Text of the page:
Park: Wow, isn’t that The Tower of Immortality? I didn’t see those buildings being built before I left. Once the construction of the apartment is done, around 50% of the floors would go to the government while 20% would go to the investors who paid for the construction process.
The construction business is very lucrative because you don’t have to pay the workers like you do in South Korea. Also, you can just dredge sand from the Taedong River and use them for the construction.
Apparently, the location where they are building those skyscrapers at already had the highest land prices in Pyongyang. Once the construction is done, the price of that street (Ryomyong Street) will be even higher.
Photo 5: Students preparing for a mass rally
Those sticks in their hands? They are used to spin them in their hands during the mass rally
Park: By looking at their badges, I can see they are most likely university students. The girl on the left is carrying a lunch box, and this scene looks like they are drafted to take part in some mass rally. Those sticks in their hands? They are used to spin them in their hands during the mass rally.
Kim: Those are torch lights used for the mass rally during the night time.
Photo 6: Street cleaning
Kim: They are the workers from the Department of Pyongyang City Management. Part of their job is to wash and clean the city facilities on a daily basis.
Photo 7: KPA Veterans
Around 70% of the university students are formed of KPA veterans
Park: Look at how short their hair is, they must have just left the Korean People’s Army (KPA). Around 70% of university students are formed of KPA veterans, while only 30% would come straight after finishing North Korean high schools.
Kim: They are the former KPA. Their hair is too short to be anything else. Many would do their ten years mandatory military service and then join the university, often meaning a huge age gap between students even in the same grade.
Photo 8: Dredging the Taedong-gang
The number of them (drenching boats) has increased significantly in the recent years
Park: Dredging? I didn’t see ships like this on the Taedong River when I left.
Kim: These are dredging ships, they existed for quite a time, but the number of them has increased significantly in the recent years.
Why? Because including Ryomyong Street, buildings are going up in many places in Pyongyang.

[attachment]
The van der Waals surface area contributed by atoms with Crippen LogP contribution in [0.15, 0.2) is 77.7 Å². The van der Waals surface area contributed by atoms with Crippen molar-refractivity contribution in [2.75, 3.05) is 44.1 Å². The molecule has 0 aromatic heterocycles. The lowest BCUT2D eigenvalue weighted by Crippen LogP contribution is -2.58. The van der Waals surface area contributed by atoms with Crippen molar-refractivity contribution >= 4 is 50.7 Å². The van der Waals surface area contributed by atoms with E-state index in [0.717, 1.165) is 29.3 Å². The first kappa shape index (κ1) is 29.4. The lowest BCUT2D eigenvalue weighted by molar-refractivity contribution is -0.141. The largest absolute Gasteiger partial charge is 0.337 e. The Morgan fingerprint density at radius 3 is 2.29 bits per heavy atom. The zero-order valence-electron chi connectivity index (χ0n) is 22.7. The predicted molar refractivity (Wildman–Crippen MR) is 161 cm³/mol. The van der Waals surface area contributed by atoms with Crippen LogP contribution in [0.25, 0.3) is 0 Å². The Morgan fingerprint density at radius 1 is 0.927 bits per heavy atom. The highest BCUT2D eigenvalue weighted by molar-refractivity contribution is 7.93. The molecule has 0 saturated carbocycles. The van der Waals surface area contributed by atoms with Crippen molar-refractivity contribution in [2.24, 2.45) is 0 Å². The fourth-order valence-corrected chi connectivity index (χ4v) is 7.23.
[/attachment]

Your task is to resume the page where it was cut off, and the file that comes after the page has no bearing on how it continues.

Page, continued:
Photo 9: Sauna time
This would be the best sauna they (North Koreans) have experienced
Kim: One side of these buildings has sauna facilities, and the other has an outdoor ice-skating rink. The facility inside is not that bad. Of course, South Korea has better saunas than this, but in North Korean eyes this would be the best sauna they have experienced. However, as the building is made of parts imported from China, objectively speaking, it isn’t the best one.
Photo 10: Learning propaganda
The contents are quite repetitive so it isn’t that hard (to memorize for the test)
Park: Yeah, all of that propaganda was on the school tests. We had to memorize every bit of it to attend university and to graduate from school. It isn’t as hard as you might imagine, though, as every North Korean around the age of nine or ten starts memorizing it. The contents are quite repetitive, so it isn’t that hard.
However, only during the test period is when many people concentrate and try to memorize the whole lot. Once the tests are over, we would return to the “blank” state, telling ourselves “Wow we made it.”
Photo 11: Sports
Volleyball, basketball, soccer and table tennis are the four most popular sports in North Korea
Park: Volleyball, basketball, soccer and table tennis are the four most popular sports in North Korea. I’d never heard or learned about foot volleyball (popular among South Korean males) until I came to the South.
Photo 12: Pyongyang ruins
Any buildings that can degrade the beauty of it (Pyongyang) soon get demolished
Park: There aren’t many “ruins” in Pyongyang. As the city is considered like Kim Il Sung and Kim Jong Il’s face, any buildings that can degrade the beauty of it soon get demolished. Normally, it is about one year before a building is considered as “troublesome” if it is left as a ruin.
Part 2 of the story is to be published on Friday.
Featured Image: NK News